EDITORIAL: On Somali troops saga in Eritrea, where is Farmajo’s voice?
EDITORIAL | Somalia’s Information Minister Osman Dubbe never stops charging at a crisis like a bull; whether it is a diplomatic tiff with Kenya or battling domestic opposition politicians, he usually does it full swing. In contemporary life, it could be unfair to compare him to Josef Goebbels; Germany’s Propaganda Minister during World War I.
Dubbe is obviously, assumed, not to be speaking for a President keen to oppress his citizens. But his response to the saga of ‘missing’ Somali troops sent to Eritrea was appalling.
In the wake of a UN Special Rapporteur’s Report, Dubbe came forth to fight for the reputation of his boss: Outgoing President Mohamed Abdullahi Farmajo. But he blamed the opposition rather than show the public where the troops are.
On Thursday, he argued discussing the matter amounted to divulging a “supreme national secret” and urged the politicians to learn from other countries he didn’t name.
Of course, Dubbe told the public that no Somali soldier had fought in the Tigray war, only saying that indeed Eritrea was training Somali recruits as a “friendly” nation.
We have a problem with his statement on Thursday. First, political leaders have a moral, and sometimes a legal responsibility, to represent the views of the people they lead. No leader in his senses can sit on his hands when women are wailing in the streets demanding to know where their sons are.
This is why the bare minimum from Mr. Dube would have been to assure the women and their families that the troops are safe, and then provide evidence that they are safe. The cries of the women, which we have reported diligently since the claims emerged three months ago, have been that they haven’t heard from their sons for the last two years. They do not know if their children are alive or dead.
Dubbe spoke of patriotism. But Patriotism that seeks to cover up the feelings of families is self-destructive. Every Somali would love to serve in government and help rebuild their country whether as a civil servant or a soldier. It is a pride that cannot be defined.
But to expect a mother on the streets to be proud of their country when the same government of that country is not allowing her to access her family is cruel. These women, rather than feel proud of their country and government, are now seeing authorities as to the source of their misery.
It is true Dubbe may have been doing his job: shielding his boss by managing the crisis. But unless authorities gag those women, there is going to be no respite for Dubbe and his boss. There are questions he has been unable to answer.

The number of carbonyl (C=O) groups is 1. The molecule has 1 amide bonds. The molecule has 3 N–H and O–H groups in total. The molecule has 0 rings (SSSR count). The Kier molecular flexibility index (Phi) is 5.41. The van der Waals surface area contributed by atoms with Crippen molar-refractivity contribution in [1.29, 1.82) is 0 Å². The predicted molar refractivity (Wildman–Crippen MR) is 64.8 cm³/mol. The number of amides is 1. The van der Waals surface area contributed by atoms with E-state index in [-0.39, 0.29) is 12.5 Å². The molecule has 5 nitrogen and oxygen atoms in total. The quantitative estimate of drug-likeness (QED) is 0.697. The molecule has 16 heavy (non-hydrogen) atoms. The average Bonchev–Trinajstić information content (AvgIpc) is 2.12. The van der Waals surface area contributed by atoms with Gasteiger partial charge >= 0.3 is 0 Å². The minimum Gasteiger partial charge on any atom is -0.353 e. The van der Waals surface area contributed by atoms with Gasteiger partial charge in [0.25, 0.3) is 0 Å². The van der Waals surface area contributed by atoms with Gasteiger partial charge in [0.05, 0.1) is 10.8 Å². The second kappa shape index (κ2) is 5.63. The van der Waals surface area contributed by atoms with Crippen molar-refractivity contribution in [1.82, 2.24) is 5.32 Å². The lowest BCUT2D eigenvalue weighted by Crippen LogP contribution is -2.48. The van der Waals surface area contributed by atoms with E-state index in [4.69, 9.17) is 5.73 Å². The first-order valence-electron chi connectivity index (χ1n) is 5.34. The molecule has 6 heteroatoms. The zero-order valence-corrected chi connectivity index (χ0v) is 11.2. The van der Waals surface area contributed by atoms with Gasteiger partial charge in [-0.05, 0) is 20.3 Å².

For example, can he table the entire list of recruits sent to Eritrea for training? What state secret will he be protecting if he shared these names in public, so we know everybody who is away on training. Secondly, how long do these training sessions take? In normal military service, training takes less than a year. So, assuming Dubbe is borrowing from best practices around the world, we should have transparency, not opacity clothed as “supreme national secret.” Nobody wants to know their syllabus if at all he is concerned about secrets.
All these poor ladies have demanded is to at least speak to their children. A telephone call arranged between the two sides can help ease their pain and anxiety. Nobody wants to keep waiting and hoping for the return of a son she has no idea if alive. By the way, it should be easier to advise these families if any of the soldiers ever died.
But we presume Dubbe’s s paygrade limits him to blockading criticism, rather than explaining the policy. This is why we should hear the President himself talk. Farmaajo has remained quiet, even tone-deaf, to the cries of these women. He was there when the supposed agreement to train soldiers was signed in 2019. The key people in his government then have been replaced.
That leaves him as the only person with institutional memory to explain this controversial policy to the public. Unless Farmajo speaks and soothes these women, their protests will continue to be his nightmare.